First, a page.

The market has moved in an ultra-tight range since the Brexit vote in late June, but as the water looks calm from above, some traders say there's something lurking beneath the surface.
The has closed within 3 percent of its all-time high every single day since late June. Such a record, according to LPL Financial, has not occurred since the first half of 1995.
"What has happened the past four months is truly historic, in that nothing has happened. For equities to trade in this tight of a range near all-time highs is extremely rare and we probably have the election to thank for it, as big money would rather wait until the results before making any moves," LPL Financial senior market strategist Ryan Detrick wrote in a note titled "Equities Are in a Historic Holding Pattern."
Detrick notes, too, that October has historically been the most volatile month in the market, "but that has not held at all in 2016," and he expects a spike in volatility before the end of the year given the presidential election.
Furthermore, the S&P has closed up or down 1 percent just once; the last time such an event occurred during an election year was 1996.
But despite these very meager moves overall, several sectors have been quite volatile.
"Yes, the market hasn't really moved a lot. But when we peel back that onion, a lot has been moving. If you look at, let's say, technology, for example, that's up almost 14 percent since Brexit. So what you'd seen post-Brexit really was a move to a risk-on type of trade," Stacey Gilbert, head of derivative strategy at Susquehanna, said Thursday on CNBC's "Trading Nation."
The hotter trades prior to this time were "yield-based" sectors, like utilities and telecom stocks, Gilbert noted, which are now starting to underperform.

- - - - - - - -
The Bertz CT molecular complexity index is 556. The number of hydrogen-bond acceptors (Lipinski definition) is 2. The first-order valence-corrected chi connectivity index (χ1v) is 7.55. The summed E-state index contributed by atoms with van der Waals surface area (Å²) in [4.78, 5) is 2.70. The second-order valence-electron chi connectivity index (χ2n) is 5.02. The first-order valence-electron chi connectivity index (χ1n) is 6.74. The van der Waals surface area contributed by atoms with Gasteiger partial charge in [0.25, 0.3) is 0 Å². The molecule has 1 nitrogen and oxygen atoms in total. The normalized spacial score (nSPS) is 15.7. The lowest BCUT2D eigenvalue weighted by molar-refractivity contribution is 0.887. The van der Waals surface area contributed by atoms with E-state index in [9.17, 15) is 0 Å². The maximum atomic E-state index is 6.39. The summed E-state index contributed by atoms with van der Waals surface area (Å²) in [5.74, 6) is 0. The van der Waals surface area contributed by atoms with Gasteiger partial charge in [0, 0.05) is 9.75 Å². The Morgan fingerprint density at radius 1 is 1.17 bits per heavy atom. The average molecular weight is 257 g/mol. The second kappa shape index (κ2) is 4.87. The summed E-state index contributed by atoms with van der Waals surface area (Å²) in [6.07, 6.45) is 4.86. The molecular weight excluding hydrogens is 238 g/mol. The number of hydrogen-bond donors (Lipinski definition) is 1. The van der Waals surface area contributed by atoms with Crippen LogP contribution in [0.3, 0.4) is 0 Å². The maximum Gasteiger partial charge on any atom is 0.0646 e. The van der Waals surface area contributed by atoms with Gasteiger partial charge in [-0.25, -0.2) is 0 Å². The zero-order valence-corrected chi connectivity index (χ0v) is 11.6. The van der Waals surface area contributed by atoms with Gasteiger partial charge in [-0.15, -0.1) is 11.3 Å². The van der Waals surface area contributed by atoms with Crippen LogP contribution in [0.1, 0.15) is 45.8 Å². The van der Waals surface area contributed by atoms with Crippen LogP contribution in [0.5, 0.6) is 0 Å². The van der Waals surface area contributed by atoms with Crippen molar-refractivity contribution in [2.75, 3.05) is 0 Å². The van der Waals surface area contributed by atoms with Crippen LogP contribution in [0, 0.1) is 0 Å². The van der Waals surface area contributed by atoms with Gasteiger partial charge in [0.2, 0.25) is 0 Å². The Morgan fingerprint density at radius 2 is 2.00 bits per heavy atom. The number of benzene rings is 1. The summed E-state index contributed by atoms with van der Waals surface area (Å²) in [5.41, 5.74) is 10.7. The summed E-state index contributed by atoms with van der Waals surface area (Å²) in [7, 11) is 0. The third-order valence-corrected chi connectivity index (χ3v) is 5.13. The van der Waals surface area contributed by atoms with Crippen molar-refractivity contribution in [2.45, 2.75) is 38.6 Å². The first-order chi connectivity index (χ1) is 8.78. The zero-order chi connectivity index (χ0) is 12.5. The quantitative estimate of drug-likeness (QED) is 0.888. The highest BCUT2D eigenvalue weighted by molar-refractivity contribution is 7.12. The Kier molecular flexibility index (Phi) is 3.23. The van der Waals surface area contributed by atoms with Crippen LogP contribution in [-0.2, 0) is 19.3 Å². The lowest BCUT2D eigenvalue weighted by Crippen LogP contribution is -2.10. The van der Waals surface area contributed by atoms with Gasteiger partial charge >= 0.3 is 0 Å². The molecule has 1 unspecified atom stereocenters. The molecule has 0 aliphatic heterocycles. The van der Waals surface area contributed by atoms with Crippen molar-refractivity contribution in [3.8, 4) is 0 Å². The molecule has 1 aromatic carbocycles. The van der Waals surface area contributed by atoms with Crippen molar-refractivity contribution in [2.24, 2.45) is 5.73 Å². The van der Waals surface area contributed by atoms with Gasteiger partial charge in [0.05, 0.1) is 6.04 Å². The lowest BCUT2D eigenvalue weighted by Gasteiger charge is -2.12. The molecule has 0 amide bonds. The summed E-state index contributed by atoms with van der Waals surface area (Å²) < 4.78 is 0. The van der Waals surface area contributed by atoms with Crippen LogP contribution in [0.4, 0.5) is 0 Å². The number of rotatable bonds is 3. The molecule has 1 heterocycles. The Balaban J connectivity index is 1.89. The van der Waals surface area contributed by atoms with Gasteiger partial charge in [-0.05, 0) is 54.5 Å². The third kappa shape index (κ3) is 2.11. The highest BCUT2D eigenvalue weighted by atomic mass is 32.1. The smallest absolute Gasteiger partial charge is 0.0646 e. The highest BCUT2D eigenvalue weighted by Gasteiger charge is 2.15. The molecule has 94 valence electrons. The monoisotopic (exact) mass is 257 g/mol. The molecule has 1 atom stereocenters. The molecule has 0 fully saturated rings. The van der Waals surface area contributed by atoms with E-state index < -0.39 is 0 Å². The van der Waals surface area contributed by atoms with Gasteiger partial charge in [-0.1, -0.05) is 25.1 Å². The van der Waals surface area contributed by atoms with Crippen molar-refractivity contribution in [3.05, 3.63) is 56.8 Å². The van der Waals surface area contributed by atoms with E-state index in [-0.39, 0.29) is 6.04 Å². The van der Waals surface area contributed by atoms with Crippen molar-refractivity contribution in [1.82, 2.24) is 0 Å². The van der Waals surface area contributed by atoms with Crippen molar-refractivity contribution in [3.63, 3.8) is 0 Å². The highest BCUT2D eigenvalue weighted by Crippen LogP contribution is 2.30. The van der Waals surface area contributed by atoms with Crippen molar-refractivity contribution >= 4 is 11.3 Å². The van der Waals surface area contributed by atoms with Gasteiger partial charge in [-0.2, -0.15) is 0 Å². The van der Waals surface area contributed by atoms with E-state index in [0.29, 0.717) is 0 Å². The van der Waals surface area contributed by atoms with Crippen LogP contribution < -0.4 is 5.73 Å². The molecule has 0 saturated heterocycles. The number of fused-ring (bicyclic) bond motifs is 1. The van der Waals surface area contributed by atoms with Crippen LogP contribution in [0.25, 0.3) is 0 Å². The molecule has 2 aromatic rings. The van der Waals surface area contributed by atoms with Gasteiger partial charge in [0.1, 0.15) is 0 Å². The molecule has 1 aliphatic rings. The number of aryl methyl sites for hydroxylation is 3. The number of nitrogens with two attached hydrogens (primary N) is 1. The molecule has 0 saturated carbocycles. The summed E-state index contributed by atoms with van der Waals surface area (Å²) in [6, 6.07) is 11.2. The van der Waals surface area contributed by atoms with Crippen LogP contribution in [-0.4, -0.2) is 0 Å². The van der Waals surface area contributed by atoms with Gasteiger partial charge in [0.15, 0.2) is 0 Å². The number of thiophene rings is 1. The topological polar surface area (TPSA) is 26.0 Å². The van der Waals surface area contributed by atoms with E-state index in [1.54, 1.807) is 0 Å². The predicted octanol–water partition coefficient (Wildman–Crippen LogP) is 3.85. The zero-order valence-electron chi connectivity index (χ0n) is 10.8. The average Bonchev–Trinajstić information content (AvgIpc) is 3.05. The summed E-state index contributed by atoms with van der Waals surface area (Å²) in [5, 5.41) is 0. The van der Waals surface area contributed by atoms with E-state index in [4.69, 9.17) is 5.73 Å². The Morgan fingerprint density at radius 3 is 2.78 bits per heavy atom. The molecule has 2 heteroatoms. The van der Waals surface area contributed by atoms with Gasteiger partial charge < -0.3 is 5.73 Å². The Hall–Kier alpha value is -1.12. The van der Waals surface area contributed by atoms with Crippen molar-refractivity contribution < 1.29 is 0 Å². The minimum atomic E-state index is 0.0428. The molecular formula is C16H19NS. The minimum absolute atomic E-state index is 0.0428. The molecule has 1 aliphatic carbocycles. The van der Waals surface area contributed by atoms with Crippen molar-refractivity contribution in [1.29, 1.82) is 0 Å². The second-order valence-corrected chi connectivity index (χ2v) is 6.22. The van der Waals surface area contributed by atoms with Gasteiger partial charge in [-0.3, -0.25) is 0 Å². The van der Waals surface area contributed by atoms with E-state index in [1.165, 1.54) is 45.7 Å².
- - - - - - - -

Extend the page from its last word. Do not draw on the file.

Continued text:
"So net-net, you add them up together, and you're going to get that the S&P 500 feels range-bound, but when you pull it back, there are sectors that are certainly moving and outperforming ones over the others," she said.
Ultimately, Gilbert said, investors should play this market full of stocks with high valuations by simply "digging deeper into what you know."
"You pick the sectors you like, you pick the stocks you like. And it becomes a market where you can add value when you're doing a little bit of research, not just saying, 'I'm going to buy the index, this is it and we're going to move up from here.'"
The quiet market may also be in part a result of investors being in a sort of holding pattern, according to Erin Gibbs, equity chief investment officer at S&P Global.
With the election looming and Federal Reserve meetings — in which an interest rate hike may be decided — on the docket, as well as third-quarter earnings coming out that may prove more positive than previous quarters, investors may be holding off.
"So I don't see a lot of cash flows piling into equities right now," Gibbs said. "We've got the election soon, we've got the Fed rate rise. I think investors are sort of waiting to see what happens, as well as earnings growth, before they really make decisions on what's going to push the market ahead."